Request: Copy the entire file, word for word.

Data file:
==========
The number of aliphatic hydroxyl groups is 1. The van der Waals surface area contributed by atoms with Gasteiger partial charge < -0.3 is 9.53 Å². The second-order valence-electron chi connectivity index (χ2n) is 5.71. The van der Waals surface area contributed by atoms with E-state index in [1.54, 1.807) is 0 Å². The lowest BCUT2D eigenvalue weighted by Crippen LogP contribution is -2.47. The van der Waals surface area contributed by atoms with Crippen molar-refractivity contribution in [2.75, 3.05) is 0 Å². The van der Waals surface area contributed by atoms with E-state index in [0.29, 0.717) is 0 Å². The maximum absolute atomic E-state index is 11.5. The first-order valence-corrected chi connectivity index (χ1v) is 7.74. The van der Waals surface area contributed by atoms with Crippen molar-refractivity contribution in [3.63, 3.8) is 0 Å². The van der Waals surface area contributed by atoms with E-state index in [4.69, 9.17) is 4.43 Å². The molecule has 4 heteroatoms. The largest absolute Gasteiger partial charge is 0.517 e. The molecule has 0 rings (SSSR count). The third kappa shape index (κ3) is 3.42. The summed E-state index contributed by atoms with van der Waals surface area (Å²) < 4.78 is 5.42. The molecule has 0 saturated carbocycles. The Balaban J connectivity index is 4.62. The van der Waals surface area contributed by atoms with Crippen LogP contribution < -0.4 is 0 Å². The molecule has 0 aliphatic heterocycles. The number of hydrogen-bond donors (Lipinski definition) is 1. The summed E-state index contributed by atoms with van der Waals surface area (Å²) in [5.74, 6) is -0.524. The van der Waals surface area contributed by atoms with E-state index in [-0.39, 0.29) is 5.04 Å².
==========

The number of aliphatic hydroxyl groups is 1. The van der Waals surface area contributed by atoms with Gasteiger partial charge < -0.3 is 9.53 Å². The second-order valence-electron chi connectivity index (χ2n) is 5.71. The van der Waals surface area contributed by atoms with E-state index in [1.54, 1.807) is 0 Å². The lowest BCUT2D eigenvalue weighted by Crippen LogP contribution is -2.47. The van der Waals surface area contributed by atoms with Crippen molar-refractivity contribution in [2.75, 3.05) is 0 Å². The van der Waals surface area contributed by atoms with E-state index in [0.29, 0.717) is 0 Å². The maximum absolute atomic E-state index is 11.5. The first-order valence-corrected chi connectivity index (χ1v) is 7.74. The van der Waals surface area contributed by atoms with Crippen molar-refractivity contribution in [3.63, 3.8) is 0 Å². The van der Waals surface area contributed by atoms with E-state index in [4.69, 9.17) is 4.43 Å². The molecule has 4 heteroatoms. The largest absolute Gasteiger partial charge is 0.517 e. The molecule has 0 rings (SSSR count). The third kappa shape index (κ3) is 3.42. The summed E-state index contributed by atoms with van der Waals surface area (Å²) < 4.78 is 5.42. The molecule has 0 saturated carbocycles. The Balaban J connectivity index is 4.62. The van der Waals surface area contributed by atoms with Crippen LogP contribution < -0.4 is 0 Å². The molecule has 0 aliphatic heterocycles. The number of hydrogen-bond donors (Lipinski definition) is 1. The summed E-state index contributed by atoms with van der Waals surface area (Å²) in [5.74, 6) is -0.524. The van der Waals surface area contributed by atoms with E-state index in [-0.39, 0.29) is 5.04 Å².